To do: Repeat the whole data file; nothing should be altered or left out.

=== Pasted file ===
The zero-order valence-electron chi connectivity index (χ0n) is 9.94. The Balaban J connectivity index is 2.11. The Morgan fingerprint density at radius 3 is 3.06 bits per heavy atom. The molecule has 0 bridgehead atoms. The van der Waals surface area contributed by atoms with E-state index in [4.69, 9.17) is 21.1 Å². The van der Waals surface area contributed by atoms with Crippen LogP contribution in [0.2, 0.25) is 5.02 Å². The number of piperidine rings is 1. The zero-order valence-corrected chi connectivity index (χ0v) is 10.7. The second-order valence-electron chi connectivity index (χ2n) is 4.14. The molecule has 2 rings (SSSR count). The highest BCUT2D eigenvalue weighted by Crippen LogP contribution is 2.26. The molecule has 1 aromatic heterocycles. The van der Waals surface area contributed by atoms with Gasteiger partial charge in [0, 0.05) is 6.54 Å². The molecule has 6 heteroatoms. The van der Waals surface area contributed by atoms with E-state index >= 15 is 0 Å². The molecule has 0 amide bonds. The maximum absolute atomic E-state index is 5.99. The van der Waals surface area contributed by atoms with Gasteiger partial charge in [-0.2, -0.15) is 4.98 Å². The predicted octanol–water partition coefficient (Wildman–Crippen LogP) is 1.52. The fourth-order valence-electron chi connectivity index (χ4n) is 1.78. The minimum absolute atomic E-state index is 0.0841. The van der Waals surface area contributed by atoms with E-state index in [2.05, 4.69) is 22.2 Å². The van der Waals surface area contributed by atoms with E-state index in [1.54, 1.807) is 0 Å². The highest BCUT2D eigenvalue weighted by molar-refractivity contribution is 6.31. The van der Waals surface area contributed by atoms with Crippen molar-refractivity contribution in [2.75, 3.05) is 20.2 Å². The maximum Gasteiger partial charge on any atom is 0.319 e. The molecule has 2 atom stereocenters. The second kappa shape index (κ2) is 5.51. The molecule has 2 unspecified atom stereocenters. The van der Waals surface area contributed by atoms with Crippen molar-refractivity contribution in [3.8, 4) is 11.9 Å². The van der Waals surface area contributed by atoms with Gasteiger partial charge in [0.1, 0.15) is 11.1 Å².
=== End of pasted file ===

The zero-order valence-electron chi connectivity index (χ0n) is 9.94. The Balaban J connectivity index is 2.11. The Morgan fingerprint density at radius 3 is 3.06 bits per heavy atom. The molecule has 0 bridgehead atoms. The van der Waals surface area contributed by atoms with E-state index in [4.69, 9.17) is 21.1 Å². The van der Waals surface area contributed by atoms with Crippen LogP contribution in [0.2, 0.25) is 5.02 Å². The number of piperidine rings is 1. The zero-order valence-corrected chi connectivity index (χ0v) is 10.7. The second-order valence-electron chi connectivity index (χ2n) is 4.14. The molecule has 2 rings (SSSR count). The highest BCUT2D eigenvalue weighted by Crippen LogP contribution is 2.26. The molecule has 1 aromatic heterocycles. The van der Waals surface area contributed by atoms with Gasteiger partial charge in [0, 0.05) is 6.54 Å². The molecule has 6 heteroatoms. The van der Waals surface area contributed by atoms with E-state index >= 15 is 0 Å². The molecule has 0 amide bonds. The maximum absolute atomic E-state index is 5.99. The van der Waals surface area contributed by atoms with Gasteiger partial charge in [-0.2, -0.15) is 4.98 Å². The predicted octanol–water partition coefficient (Wildman–Crippen LogP) is 1.52. The fourth-order valence-electron chi connectivity index (χ4n) is 1.78. The minimum absolute atomic E-state index is 0.0841. The van der Waals surface area contributed by atoms with E-state index in [2.05, 4.69) is 22.2 Å². The van der Waals surface area contributed by atoms with E-state index in [1.54, 1.807) is 0 Å². The highest BCUT2D eigenvalue weighted by molar-refractivity contribution is 6.31. The van der Waals surface area contributed by atoms with Crippen molar-refractivity contribution in [2.75, 3.05) is 20.2 Å². The maximum Gasteiger partial charge on any atom is 0.319 e. The molecule has 2 atom stereocenters. The second kappa shape index (κ2) is 5.51. The molecule has 2 unspecified atom stereocenters. The van der Waals surface area contributed by atoms with Crippen molar-refractivity contribution in [3.8, 4) is 11.9 Å². The van der Waals surface area contributed by atoms with Gasteiger partial charge in [0.1, 0.15) is 11.1 Å².